St Andrews Day in Aberdeen

What better way to celebrate a national day than with an anti-racist march? SSK was very happy to be asked to speak at the rally in Aberdeen, where a rather damp crowd listened to the speech below:

Comrades, brothers and sisters,

I am very happy to be here on behalf of Scottish Solidarity with Kurdistan, not only because the Kurds are an often unnoticed minority in Scotland, and not only because Kurds are suffering a brutal repression at the hands of a Turkish government that Theresa May calls her friends and sells British-made arms to. What makes me especially glad to speak about the Kurds on an antiracist demonstration, is the opportunity to talk about the achievements of the radical Kurdish movement, inspired by Abdullah Öcalan – including all they have done to break down ethnic barriers and cut through religious prejudices.

In Turkey, in Northern Syria, and in the Qandil mountains of Iraq, the Kurds are striving to create an alternative system based on an inclusive bottom-up grassroots democracy. In a part of the world know for overwhelming patriarchy, their movement is actively feminist, pushing for women to take a full role in society and ensuring every organisation has male and female co-chairs. Theirs is a movement that values ecology and sees humanity as part of the natural world; and a movement that tries to ensure that all ethnic groups are able to practice their own culture and language and take full part in running society.

When, at the beginning of the Syrian civil war, Assad’s authority was in retreat, the Kurds in Northern Syria were able to take advantage of the power vacuum to take autonomous control of the areas where they lived and to put their radical democratic system into practice. But almost as soon as this was established, they were attacked by ISIS. The Kurds’ successful fight back in Kobanê was the first time that ISIS suffered a major defeat. And the Kurds and their allies have gone on to liberate other areas from ISIS and to bring those areas into a democratic federation. Syria is ethnically very mixed and the newly liberated areas are home to a wide range of different peoples, with different languages, cultures and religions. In setting up new structures huge care has been taken to ensure that all minorities are represented.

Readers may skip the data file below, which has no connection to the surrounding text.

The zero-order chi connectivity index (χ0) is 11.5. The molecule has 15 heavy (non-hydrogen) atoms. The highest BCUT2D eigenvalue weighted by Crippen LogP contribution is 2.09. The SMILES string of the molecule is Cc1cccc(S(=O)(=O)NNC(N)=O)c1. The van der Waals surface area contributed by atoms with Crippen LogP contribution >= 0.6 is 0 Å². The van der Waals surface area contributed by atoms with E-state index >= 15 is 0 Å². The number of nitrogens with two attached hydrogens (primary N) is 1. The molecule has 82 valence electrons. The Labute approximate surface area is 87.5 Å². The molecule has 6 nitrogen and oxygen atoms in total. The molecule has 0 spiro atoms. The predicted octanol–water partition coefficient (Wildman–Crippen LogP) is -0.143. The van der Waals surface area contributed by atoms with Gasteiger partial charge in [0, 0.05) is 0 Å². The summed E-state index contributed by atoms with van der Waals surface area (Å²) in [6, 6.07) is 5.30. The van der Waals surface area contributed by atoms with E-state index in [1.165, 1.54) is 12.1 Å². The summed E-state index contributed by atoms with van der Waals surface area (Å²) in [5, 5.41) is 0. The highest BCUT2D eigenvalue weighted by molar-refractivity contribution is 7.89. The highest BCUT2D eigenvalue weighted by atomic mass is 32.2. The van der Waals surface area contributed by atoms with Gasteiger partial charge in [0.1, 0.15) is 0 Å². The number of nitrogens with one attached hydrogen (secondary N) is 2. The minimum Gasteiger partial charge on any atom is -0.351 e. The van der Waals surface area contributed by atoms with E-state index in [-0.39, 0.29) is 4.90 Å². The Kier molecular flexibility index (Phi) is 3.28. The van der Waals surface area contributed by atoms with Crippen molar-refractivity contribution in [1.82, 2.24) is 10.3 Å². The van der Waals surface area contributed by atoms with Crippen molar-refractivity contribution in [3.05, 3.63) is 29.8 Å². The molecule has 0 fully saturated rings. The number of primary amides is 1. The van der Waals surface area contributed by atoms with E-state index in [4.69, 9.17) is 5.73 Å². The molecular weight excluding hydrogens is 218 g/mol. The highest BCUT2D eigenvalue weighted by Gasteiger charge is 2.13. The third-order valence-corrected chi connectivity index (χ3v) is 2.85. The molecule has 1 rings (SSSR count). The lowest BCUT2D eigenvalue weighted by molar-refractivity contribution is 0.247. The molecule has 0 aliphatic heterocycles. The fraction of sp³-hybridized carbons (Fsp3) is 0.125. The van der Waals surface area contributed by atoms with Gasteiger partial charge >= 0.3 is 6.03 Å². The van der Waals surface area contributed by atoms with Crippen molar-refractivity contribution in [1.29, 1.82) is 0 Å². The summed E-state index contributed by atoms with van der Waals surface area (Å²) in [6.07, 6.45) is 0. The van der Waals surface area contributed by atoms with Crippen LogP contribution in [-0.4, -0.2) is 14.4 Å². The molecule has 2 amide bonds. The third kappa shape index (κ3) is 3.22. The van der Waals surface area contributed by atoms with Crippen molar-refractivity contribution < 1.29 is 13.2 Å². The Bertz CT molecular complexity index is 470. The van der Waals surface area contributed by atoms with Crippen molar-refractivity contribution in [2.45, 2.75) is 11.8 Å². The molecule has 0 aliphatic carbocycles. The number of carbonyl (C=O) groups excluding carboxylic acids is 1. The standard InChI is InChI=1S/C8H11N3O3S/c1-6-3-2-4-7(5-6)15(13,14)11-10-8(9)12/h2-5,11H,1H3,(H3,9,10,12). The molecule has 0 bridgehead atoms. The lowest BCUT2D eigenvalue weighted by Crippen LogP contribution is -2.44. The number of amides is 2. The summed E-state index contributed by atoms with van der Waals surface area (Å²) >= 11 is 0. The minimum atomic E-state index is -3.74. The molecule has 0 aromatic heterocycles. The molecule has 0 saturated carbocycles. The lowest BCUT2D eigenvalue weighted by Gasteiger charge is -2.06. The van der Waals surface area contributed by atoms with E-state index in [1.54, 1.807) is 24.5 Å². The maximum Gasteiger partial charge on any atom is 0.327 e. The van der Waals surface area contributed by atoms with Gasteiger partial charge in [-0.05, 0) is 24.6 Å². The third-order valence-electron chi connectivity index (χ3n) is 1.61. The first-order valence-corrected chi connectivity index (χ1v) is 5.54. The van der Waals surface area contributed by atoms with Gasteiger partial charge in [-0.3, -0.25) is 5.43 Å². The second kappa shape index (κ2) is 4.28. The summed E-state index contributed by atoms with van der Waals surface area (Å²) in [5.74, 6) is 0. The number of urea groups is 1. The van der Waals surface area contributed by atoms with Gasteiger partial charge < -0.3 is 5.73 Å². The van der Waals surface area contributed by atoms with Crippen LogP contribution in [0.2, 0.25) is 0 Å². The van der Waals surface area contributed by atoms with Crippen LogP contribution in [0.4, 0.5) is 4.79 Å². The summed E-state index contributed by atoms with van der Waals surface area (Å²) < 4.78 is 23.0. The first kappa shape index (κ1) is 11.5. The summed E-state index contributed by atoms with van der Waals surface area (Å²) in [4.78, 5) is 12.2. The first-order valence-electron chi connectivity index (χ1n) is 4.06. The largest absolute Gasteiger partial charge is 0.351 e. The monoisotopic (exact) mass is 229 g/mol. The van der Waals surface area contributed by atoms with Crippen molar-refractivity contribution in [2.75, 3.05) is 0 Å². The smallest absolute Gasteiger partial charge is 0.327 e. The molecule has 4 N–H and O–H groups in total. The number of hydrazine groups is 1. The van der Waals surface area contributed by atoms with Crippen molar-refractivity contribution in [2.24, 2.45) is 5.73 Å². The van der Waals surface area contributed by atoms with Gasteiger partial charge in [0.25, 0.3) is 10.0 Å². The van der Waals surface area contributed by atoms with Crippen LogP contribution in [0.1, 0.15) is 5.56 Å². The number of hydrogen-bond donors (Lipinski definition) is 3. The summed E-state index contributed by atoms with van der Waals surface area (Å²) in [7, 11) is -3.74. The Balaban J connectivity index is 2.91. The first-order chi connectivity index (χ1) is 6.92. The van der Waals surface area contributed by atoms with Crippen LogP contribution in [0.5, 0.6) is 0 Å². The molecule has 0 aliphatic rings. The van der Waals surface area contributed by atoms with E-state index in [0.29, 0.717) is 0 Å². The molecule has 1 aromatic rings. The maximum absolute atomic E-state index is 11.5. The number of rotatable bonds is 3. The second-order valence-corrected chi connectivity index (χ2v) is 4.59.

Although Öcalan started his political life fighting for a Kurdish state, this progressive Kurdish movement, which now turns its back on top-down state power, is only too alert to the dangers of any form of ethnic nationalism. They know that the majority group will always dominate the minorities – even a majority group that was once itself a minority.

I was able to see this radical politics in action when I visited Northern Syria in May. One of the places we visited was Manbij, which the Kurds liberated from ISIS and which is made up of several ethnic groups. We visited Manbij Women’s Council and met Arabs, Turkmen and Circassians, as well as Kurds. Discussion was slow as remarks often had to be translated into two languages, but they told us how they were knocking on the doors of all the families in their neighbourhoods, both to help the women come out and take an active role in wider society, and to remind people of old bonds and mixing between different ethnic groups and of the importance of working together.

Their approach provides an example of what is possible. But at the same time, every Middle Eastern and global power is intervening in Syria for their own selfish agenda, and these are often ready to play one ethnic group off against another for their own advantage. Turkey has systematically destroyed the Kurdish areas within their own borders, and invaded and overrun the Kurdish canton of Afrîn in Northern Syria, which had become a safe haven for refugees from across the region.

Now Turkey is eyeing up Manbij and even Kobanê. And although the US and Europe are happy to support the Kurds in the fight against ISIS, they have no interest in supporting the Kurds’ radical project, or even in protecting the Kurds themselves.

But the more that people across the world spread the word about what is happening, the harder it will be for our governments to continue to act with impunity. International solidarity is vital to protect both the Kurdish people and the revolutionary ideas that they have gifted to all of us.

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